Tuesday, November 8, 2011

Royal Delta at Keeneland

Breeders’ Cup Ladies Classic winner Royal Delta sold through Chanteclair Farm for $8,500,000 to Ben Leon’s Besilu Stables at Keeneland this afternoon. Besilu has horses with Todd Pletcher, so there’s speculation that she may be transferred from trainer Bill Mott’s barn to Pletcher to continue her racing career. For owner/breeder Palides Investments N.V., Inc. and Mott, the four-year-old daughter of Empire Maker and Delta Princess also won the TVG Alabama S.-G1, Black-Eyed Susan-G2, was second in the Beldame Invitational S.-G1, and third in the TVG Coaching Club American Oaks-G1.

Monday, October 24, 2011

Havre de Grace at Keeneland

This morning, Fox Hill Farms’ Horse of the Year candidate Havre de Grace breezed at Keeneland in preparation for the Breeders’ Cup Classic against the colts at Churchill Downs on Saturday, November 6th.

It was my first time seeing the four-year-old filly, and I was impressed by her professional attitude and the ease and fluidity of her long stride. She covered five furlongs in :58 3/5, the second fastest of 14 horses to work the distance on the day.

Cindy Jones, wife of trainer Larry, leads Havre de Grace on to the track.

Galloping around the turn well in hand before beginning her timed work.

The second time around, breezing, under jockey Gabriel Saez.

She really stretches out.

Coming off the track after the breeze.

Sunday, October 16, 2011

Clydesdales, Clydesdales, CLYDESDALES!

The gorgeous Budweiser Clydesdales were at Keeneland this week in preparation for their annual parade on the racetrack. This particular traveling team -- one of three that sends ten horses on the road in their high-tech semi-trucks ten months a year -- is from Merrimack, New Hampshire. The beauties made their appearance yesterday, on the undercard of the Queen Elizabeth Challenge Cup S.-G1, following the second race.

We wandered over to Barn 1, the Clydesdales home when they visit Keeneland, a few minutes before noon and were treated to the unloading of the rig and the harnessing of the geldings. The process took about 35 minutes from the time the first horse, Gregg (or Mitch?), was out of his stall until the last one, the lead horse on the left, was hitched up, then additional time to get the reins in order and whatever other finishing touches.

By the time the eight-horse, two-driver, one-dog team stepped on to the Polytrack (which, as a synthetic surface, makes the rig much harder for the horses to pull), it was a good two hours after Gregg (or Mitch) had stood so patiently in the shedrow getting brushed. This, for just a few minutes parading in front of the grandstand and clubhouse! I missed the show, but I stayed long enough to watch the team clop, or rather, CLOP!, between the barns to a chorus of excited whinnies and dainty Thoroughbred heads poking out of every occupied stall. At two oclock, from the barn where I was with Nereid and Star Billing (who later ran third and sixth, respectively, in the Queen Elizabeth), I heard the crowd cheering for these beautiful, gentle giants over the beat of the Budweiser jingle, Here Comes the King, composed by Steve Karmen in 1971.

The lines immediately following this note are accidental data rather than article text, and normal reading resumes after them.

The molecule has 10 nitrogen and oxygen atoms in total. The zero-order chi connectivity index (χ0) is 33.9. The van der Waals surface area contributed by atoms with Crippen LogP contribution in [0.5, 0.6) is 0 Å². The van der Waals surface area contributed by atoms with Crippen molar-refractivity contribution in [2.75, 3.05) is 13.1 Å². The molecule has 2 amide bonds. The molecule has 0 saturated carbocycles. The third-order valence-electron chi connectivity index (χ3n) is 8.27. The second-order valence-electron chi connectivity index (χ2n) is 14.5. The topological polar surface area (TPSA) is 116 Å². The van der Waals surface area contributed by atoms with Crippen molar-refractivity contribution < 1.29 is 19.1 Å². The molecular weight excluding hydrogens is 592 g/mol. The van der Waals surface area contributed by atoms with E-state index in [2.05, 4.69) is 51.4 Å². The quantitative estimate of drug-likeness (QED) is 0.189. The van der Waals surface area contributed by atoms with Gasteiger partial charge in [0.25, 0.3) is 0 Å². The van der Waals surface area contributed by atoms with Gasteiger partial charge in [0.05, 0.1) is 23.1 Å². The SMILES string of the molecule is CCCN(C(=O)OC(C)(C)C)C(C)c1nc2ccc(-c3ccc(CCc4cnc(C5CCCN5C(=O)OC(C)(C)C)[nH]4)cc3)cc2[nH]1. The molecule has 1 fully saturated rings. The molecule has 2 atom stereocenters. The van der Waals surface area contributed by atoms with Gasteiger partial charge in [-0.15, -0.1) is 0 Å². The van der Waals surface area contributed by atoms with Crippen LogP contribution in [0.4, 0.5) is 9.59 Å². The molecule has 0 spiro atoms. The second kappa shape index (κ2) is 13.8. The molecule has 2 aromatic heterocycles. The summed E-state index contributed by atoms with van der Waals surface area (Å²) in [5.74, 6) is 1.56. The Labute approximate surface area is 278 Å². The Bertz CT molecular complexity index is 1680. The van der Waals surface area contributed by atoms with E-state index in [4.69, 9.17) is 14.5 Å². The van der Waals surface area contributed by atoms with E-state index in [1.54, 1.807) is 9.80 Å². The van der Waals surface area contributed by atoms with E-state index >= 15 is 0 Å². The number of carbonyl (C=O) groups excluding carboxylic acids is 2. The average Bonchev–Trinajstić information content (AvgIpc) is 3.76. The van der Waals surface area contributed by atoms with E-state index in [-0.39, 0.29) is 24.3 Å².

It gets me every time.

Three men manipulate the 8,000 pound rig out of the semi.

Moving the rig into place.

The right wheel horse, Gregg (or Mitch?), waiting to get the dust knocked off before he is harnessed.

Gregg (or Mitch).

Mitch (or, of course, Gregg), the left wheel horse.

The first horse -- we'll go with Gregg -- is in place. The pair closest to the rig are chosen for strength.

Mitch in his harness, ribbons billowing in the wind.

The equipment is cleaned and polished daily.

I don't know this one's name, but isn't he a cutie?

Mitch and Gregg spend more time harnessed than any other pair in the team.

One of the two drivers (he later changed into a green suit) holds a bridle and waits for another gelding to suit up.

The first step is to put on the collar.

Then the halter comes off and the bridle with blinders goes on.

Buckling up the surcingle.

The leather gear is hooked up under their bobbed and beribboned tails.

In just a few minutes, the 130-pound gear is on the gelding.

Imagine having to keep these feathers clean!

Four butts in a row.

The parking brake holding the 8,000 pound rig with its eight one-ton horses.

It's Brewer! He turns a year old next week.

After the full team was hitched up, this guy spent a long time configuring these reins -- eight individual reins, weighing approximately 40 pounds that is more like 75 pounds with the tension. He handed them to the driver very carefully.

Heading up through the kitchen to the gap leading to the track at Keeneland Race Course.

Brewer gets a ride behind the team. The final detail, he gets lifted up on the wagon at showtime.

Saturday, October 15, 2011

It's Queen Elizabeth day at Keeneland

The Grade 1 Queen Elizabeth II Challenge Stakes this afternoon is shaping up to be a very good race. Here are some of the contenders:

Summer Soiree galloping on Friday.

Winter Memories out for a graze on Friday.

Together on October 8, when she ran second in the First Lady S.

Grade 1 winner Nereid schooling.


Grade 3 winner Star Billing.

Star Billing.

John Shirreffs and Tiger.


No mention of Queen Elizabeth II Challenge Cup S.-G1 should be complete without a visit from the Queen, Zenyatta.